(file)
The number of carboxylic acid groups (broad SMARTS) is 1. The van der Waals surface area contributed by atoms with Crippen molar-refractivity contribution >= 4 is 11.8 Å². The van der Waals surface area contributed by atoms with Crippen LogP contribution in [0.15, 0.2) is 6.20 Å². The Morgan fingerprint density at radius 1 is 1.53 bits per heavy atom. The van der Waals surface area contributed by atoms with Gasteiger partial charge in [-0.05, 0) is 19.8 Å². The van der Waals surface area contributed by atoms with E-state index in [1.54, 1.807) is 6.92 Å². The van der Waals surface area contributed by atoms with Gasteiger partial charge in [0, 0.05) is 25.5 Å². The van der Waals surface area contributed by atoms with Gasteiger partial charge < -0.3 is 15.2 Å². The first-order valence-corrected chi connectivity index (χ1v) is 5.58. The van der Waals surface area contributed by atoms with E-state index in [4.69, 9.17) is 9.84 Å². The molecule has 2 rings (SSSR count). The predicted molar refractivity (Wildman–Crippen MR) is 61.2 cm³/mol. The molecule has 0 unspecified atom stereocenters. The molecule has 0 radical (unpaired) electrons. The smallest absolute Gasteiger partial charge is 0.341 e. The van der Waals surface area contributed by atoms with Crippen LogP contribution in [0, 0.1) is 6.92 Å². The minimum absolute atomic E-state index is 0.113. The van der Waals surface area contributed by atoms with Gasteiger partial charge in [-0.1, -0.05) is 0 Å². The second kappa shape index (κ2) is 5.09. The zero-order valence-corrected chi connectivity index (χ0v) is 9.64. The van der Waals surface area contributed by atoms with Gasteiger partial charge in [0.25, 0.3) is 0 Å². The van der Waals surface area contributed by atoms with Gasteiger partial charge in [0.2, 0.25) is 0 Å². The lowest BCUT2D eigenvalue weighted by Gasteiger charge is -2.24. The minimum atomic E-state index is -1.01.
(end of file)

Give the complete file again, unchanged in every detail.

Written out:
The number of carboxylic acid groups (broad SMARTS) is 1. The van der Waals surface area contributed by atoms with Crippen molar-refractivity contribution >= 4 is 11.8 Å². The van der Waals surface area contributed by atoms with Crippen LogP contribution in [0.15, 0.2) is 6.20 Å². The Morgan fingerprint density at radius 1 is 1.53 bits per heavy atom. The van der Waals surface area contributed by atoms with Gasteiger partial charge in [-0.05, 0) is 19.8 Å². The van der Waals surface area contributed by atoms with E-state index in [1.54, 1.807) is 6.92 Å². The van der Waals surface area contributed by atoms with Gasteiger partial charge in [0, 0.05) is 25.5 Å². The van der Waals surface area contributed by atoms with Gasteiger partial charge < -0.3 is 15.2 Å². The first-order valence-corrected chi connectivity index (χ1v) is 5.58. The van der Waals surface area contributed by atoms with E-state index in [4.69, 9.17) is 9.84 Å². The molecule has 2 rings (SSSR count). The predicted molar refractivity (Wildman–Crippen MR) is 61.2 cm³/mol. The molecule has 0 unspecified atom stereocenters. The molecule has 0 radical (unpaired) electrons. The smallest absolute Gasteiger partial charge is 0.341 e. The van der Waals surface area contributed by atoms with Crippen LogP contribution in [0, 0.1) is 6.92 Å². The minimum absolute atomic E-state index is 0.113. The van der Waals surface area contributed by atoms with Gasteiger partial charge in [-0.1, -0.05) is 0 Å². The second kappa shape index (κ2) is 5.09. The zero-order valence-corrected chi connectivity index (χ0v) is 9.64. The van der Waals surface area contributed by atoms with Gasteiger partial charge in [0.25, 0.3) is 0 Å². The van der Waals surface area contributed by atoms with Gasteiger partial charge in [0.2, 0.25) is 0 Å². The lowest BCUT2D eigenvalue weighted by Gasteiger charge is -2.24. The minimum atomic E-state index is -1.01.